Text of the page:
PP: So, where do you expect to be next year in the organization?
Hoover: I think if I do well in spring training I will get an opportunity in Tampa. Just the same, I may go to Charleston. It's really a decision made towards the end of spring training. I know they had a good team this year and I know a few of the pitchers that were with that team. I think pitching alongside those guys would make for an interesting summer. There's definitely some talent on that team from this year.
PP: Do you think you will be a starter next year or closing again?
Hoover: I guess I'm not really sure, yet. For me personally, I'd be happy either way, but I haven't been given any indication either way on what my role will be.
you thought about adding to your repertoire that already consists of a fastball and a curveball?
Hoover: Basically that was all I used this year in the Penn League, but I put some work into a change-up over the last two weeks down at instructional league. It's coming along better than I expected. It was effective for me in a short period of time and it's amazing how a change-up, even if it's not a power change, can set up your other pitches (which leads to more strikeouts).
PP: What do you think is the key for successful pitching for you?
Hoover: The bottom line is throwing strikes for me, personally. As long as I'm able to get ahead of hitters I believe I can be pretty effective with the pitches that I have.
PP: Just how good is your breaking ball?
Hoover: It can be a very good out pitch for some games. One thing I would like to do is get to the point of throwing it in any count I want. Generally I get ahead so I can use that curveball down to get a swing and a miss. As long as I have a good blocking catcher I love to throw it 0-2 and 1-2.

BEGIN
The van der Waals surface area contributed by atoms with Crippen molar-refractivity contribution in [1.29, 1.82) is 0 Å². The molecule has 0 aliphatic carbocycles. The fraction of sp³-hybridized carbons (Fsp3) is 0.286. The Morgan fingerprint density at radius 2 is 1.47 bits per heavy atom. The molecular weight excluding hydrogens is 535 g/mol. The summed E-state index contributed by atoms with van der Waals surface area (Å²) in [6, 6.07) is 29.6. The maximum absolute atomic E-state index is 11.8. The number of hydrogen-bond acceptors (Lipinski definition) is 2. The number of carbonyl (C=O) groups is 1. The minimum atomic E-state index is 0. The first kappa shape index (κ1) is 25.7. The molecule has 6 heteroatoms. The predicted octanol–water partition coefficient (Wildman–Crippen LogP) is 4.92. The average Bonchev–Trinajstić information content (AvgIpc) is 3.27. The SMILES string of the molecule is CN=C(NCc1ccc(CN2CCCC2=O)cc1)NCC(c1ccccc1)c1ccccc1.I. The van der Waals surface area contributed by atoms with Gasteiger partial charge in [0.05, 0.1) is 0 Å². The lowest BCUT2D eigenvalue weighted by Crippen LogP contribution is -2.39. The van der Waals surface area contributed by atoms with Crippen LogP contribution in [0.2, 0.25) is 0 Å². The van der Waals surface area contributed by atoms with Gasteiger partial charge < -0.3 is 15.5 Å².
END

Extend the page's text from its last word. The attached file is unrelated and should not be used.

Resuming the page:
PP: Did you grow up idolizing Roger Clemens?
Hoover: Of course, Clemens, Ryan, and Schilling were the big three that I loved watching.
PP: Did you model yourself after them at all?
Hoover: Not other than knowing that it takes hard work and dedication to be able to do the things they've done. That's one thing I hope I'll always have in common with those guys.
PP: Would a splitter be a pitch that you would ever like to add or is a changeup and a curve enough for you to compliment your fastball?
Hoover: I tried to mess around with a splitter this summer and at this point I have a better feel for the change.
PP: Which of your pro teammates would you least like to see in the batters box against you?
Hoover: That's tough. Well, let's see, Justin Christian definitely, definitely is one of the most scrappy players I've played with. Vechionacci is tough, too because he's so smooth, you never catch him over swinging.
PP: Who worked with you in the instructional league?
Hoover: A number of guys worked with me but the pitching coordinator was Nardi Contreras.
Even though Hoover is at least a couple years away from the Major Leagues, he is still an exciting proposition for any Yankee fan. The Yankees are going to be responsible for grooming an ace of the future but they have a lot to work with in Hoover. You can't find a pitcher with a better work ethic unless you go to Roger Clemens, himself. Maybe there is just something about the allure of a fire balling strikeout pitcher or maybe it is just the Jesse Hoover's future could truly be just that bright.
would like to thank Jesse Hoover for his time and efforts in answering these